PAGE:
Tuesday 24 January 2017

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Teurneuzen aims to be first Dutch town to carry out basic income trial


The town of Teurneuzen close to the Belgian border hopes to become the first local authority in the Netherlands to experiment with a basic income concept, the Volkskrant said on Monday. Town councillors will vote on Thursday on whether to give 20 people currently living on welfare payments a monthly income of €933 with no strings attached. Several other towns and cities, including Wageningen, Utrecht, Tilburg, Nijmegen and Groningen are also keen to experiment with basic incomes. Last year, the government agreed to give more leeway for experiments with different forms of income and welfare benefits. For example, in some places, welfare claimants will not have to apply for jobs but will be allowed to keep more of any addition earnings. Teurneuzen, which has a population of 25,000 and 1,136 people on welfare benefits, plans to select its basic income recipients from a pool of people who have been claiming bijstand for more than three years. 'These are people who can't be motivated and have given up looking for a job,' alderman Cees Liefting told the paper. 'We have a moral duty to try to find new tools to stimulate people in a hopeless situation, hence the experiment.' Supporters of the basic income concept say it will allow everyone to decide whether to work, study, start a company or, for example, take care of elderly family members. Why we should give free money to everyone  More >

Salary slips will show a slight increase

Jobs Almost every worker in the Netherlands will have more take-home pay this year although the rise is extremely small for in some wage categories, says salary processor ADP. People earning the minimum wage will have around €15 more to spend, including the annual rise in minimum pay rates. People earning €37,000 a year will benefit by €3 a month while those on double that will have €10 more to spend. However, if people pay for their health insurance via their salary, the rise will be more than offset by increases in healthcare premiums, ADP said. The national statistics office CBS said earlier on Friday that pay in sectors where collective bargaining applies went up by an average of 1.9% last year - the highest rise in seven years. At the same time, inflation has reached a 30 year low, averaging 0.3% in 2016.  More >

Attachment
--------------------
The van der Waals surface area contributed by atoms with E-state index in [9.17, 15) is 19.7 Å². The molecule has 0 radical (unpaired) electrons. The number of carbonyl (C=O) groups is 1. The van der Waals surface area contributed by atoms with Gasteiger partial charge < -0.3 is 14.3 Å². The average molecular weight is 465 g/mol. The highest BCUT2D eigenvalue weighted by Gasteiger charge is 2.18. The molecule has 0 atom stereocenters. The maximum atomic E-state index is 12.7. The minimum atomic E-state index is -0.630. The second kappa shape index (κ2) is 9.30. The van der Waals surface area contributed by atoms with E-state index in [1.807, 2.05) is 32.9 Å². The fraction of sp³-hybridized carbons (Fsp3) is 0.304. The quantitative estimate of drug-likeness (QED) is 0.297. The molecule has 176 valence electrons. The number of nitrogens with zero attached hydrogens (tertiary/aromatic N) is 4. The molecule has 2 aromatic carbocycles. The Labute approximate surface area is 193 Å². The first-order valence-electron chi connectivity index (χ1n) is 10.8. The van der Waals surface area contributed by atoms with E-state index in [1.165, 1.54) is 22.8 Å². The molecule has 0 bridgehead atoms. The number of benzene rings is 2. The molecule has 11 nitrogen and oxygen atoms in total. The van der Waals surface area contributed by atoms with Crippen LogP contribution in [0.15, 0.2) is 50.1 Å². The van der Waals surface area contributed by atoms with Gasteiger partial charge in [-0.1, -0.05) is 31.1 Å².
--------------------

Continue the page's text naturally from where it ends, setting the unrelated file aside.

Action urged on unqualified youth

Jobs The government wants to help some of the thousands of youngsters who live under the radar in the Netherlands get a job or qualifications, the Volkskrant reported on Thursday. The paper says some 66,000 youngsters live out of sight of the authorities because they're not studying, they don't have a job and they don't receive benefits. Officials fear many turn to crime, or become dependent on welfare. The state job centre UWV, social services and local councils all separately try to help these youngsters, but the cabinet thinks a central approach would be better, the Volkskrant said. Officials are now trying to quantify the size of the problem and work out a plan of campaign. Researcher Trudi Nederland from the Verwey-Jonker Institute thinks some regional approaches can be useful. She speaks highly of the very personal approach in Dordrecht, where one mediator talks to youngsters extensively about their problems, and tries to help them get back on track. 'Research by our institute has shown that creating a central point of contact is necessary to help these youngsters through a whole process,' she said. Nederland warns against forcing youngsters with no qualifications back to school. 'These youths have often already failed in that same educational system. It's very difficult to flip a switch and try again. Let these youngsters work first, and link it to a learning process later which is much more effective,' she said.  More >

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